The Student News Site of Texas A&M University - College Station

The Battalion

The Student News Site of Texas A&M University - College Station

The Battalion

The Student News Site of Texas A&M University - College Station

The Battalion

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Senior Sensation

Photo by Photo by Cassie Stricker

Senior outfielder Nick Choruby went 2-for-4 with three RBI Tuesday against Dallas Baptist.

It only took Justin Seely one day to conclude that Nick Choruby had the necessary tools to thrive in the outfield.
When Choruby arrived at Texas A&M’s camp during the summer while still in high school, he was a 160-pound shortsop. Seely, the Aggies’ recruiting coordinator and outfielder’s coach, saw Choruby as someone who was very confident in his abilities and had the potential to get stronger and become a better athlete.
But when he got to college, Seely also knew that Choruby’s best chance to get on the field early in his career and make a positive impact for the Aggies would be as an outfielder, so he put him through a workout one day during his freshman year.
“I knew it right away,” Seely told me Friday at TD-Ameritrade Park after the Aggies’ practice. “The way he moved, he had good wiggle when he ran and he just had a good feel for where the ball was going, when it was coming down and he’s an intelligent kid and a very good decision-maker. You add all those things up and it was a no-brainer.”
Choruby saw limited action in his first two years on campus, mostly as a pinch-hitter or defensive replacement. His role continued to expand, however, as he played in 60 of the Aggies’ 65 games as a junior in 2016, hitting .299 with a team-high 12 sacrifice bunts.
He has exploded in his senior season, though, and has been one of most pivotal pieces behind the Aggies’ run to Omaha, which continues with an elimination game Tuesday against archrival TCU. First pitch is scheduled for 1 p.m. and can be seen on ESPN.
Choruby has contributed in all facets of the game, something that hasn’t always been the case for the previously glove-first center fielder who did not record an extra-base hit in either of his first two seasons.
Seely told me before the season that Choruby was the best defensive outfielder in the SEC and, while he has done nothing to dispel that notion this year, has made impressive strides with the bat in his senior season. Choruby’s .326 batting average trails only freshman phenom Braden Shewmake for the team lead and he has also connected on 15 extra-base hits — 10 doubles, two triples and three homers — and he is one of two Aggies with more than 100 total bases.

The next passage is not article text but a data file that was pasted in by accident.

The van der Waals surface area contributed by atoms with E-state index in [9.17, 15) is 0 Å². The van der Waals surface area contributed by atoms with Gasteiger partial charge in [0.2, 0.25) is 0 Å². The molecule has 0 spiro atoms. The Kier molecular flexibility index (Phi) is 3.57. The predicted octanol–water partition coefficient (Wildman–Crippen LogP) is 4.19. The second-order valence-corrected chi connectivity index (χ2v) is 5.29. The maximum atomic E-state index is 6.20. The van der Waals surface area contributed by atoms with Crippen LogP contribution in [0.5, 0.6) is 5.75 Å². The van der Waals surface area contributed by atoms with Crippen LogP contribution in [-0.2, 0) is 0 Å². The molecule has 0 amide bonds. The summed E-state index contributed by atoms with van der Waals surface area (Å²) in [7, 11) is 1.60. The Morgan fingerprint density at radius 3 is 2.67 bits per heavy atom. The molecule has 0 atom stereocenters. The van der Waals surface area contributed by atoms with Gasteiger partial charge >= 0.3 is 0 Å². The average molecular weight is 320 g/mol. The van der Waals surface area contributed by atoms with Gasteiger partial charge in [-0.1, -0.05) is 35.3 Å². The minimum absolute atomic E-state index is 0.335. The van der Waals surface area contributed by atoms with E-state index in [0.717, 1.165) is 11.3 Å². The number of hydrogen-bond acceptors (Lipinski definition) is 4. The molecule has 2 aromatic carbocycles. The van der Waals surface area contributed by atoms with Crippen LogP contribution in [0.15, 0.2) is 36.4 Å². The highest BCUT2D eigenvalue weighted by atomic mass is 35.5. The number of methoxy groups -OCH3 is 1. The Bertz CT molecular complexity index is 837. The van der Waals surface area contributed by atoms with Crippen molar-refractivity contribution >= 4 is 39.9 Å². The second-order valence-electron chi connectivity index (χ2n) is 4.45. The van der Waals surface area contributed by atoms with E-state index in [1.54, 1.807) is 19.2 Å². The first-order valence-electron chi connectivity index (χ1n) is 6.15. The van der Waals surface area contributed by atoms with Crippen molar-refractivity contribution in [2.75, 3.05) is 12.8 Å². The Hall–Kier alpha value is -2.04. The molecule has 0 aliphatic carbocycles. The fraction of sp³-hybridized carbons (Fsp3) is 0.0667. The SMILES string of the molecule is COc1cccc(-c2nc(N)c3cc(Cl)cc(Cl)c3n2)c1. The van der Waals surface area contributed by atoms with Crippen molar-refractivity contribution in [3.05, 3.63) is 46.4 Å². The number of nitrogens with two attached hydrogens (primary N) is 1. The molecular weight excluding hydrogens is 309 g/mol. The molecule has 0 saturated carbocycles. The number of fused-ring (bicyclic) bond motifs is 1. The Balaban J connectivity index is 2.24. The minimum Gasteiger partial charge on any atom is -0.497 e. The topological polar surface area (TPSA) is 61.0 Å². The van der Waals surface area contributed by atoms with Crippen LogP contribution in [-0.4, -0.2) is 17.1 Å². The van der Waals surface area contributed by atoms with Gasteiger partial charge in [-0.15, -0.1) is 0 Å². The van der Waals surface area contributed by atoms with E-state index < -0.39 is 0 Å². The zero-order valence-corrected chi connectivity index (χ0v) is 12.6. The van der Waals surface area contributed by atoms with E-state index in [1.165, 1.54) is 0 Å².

“Nick’s been huge for us,” says third baseman George Janca. “He’s key for us to get on base, move runners over and whatever he’s asked to do, he does. It’s good to have a leadoff hitter like that.”
One of the most impressive things about Choruby at the plate is his patient approach and impeccable knowledge of the strike zone. He rarely chases pitches out of the zone and has an innate ability of fouling off close two-strike pitches until he gets one he can handle.
Never was that more on display than Sunday’s CWS opener against Louisville, when Choruby led off the game against first-team All-American and top-five pick Brendan McKay with an 11-pitch at-bat that ended with a single up the middle.
“You can’t coach the eye,” Choruby says with a chuckle. “My whole life, I’ve been a pretty patient hitter.”
Choruby has drawn an SEC-leading 49 walks so far this year, and his .447 on-base percentage leads the Aggies by a large margin — Hunter Coleman is second among qualified players at .383.
Walker Pennington, one of Choruby’s best friends on the team, says the best example of Choruby’s keen eye occurred in 2016 when the Aggies faced hard-throwing Georgia pitcher Robert Tyler. Tyler, who was drafted by the Rockies as a first-round supplemental pick in the 2016 MLB Draft, was throwing in the mid-to-upper 90s with his fastball, but Choruby was not fazed.
“There would be a ball like an inch outside and Choruby wouldn’t even flinch for it,” Pennington recalls. “I’m up there literally trying to stop my bat from swinging and it’s just funny how no matter what the velocity is, he has good at-bats.”
Brigham Hill knows how frustrating it can be to face a guy who refuses to swing at pitches out of the zone. Hill, the Aggies’ ace, remembers Choruby being a nightmare to pitch to in fall intrasquad scrimmages.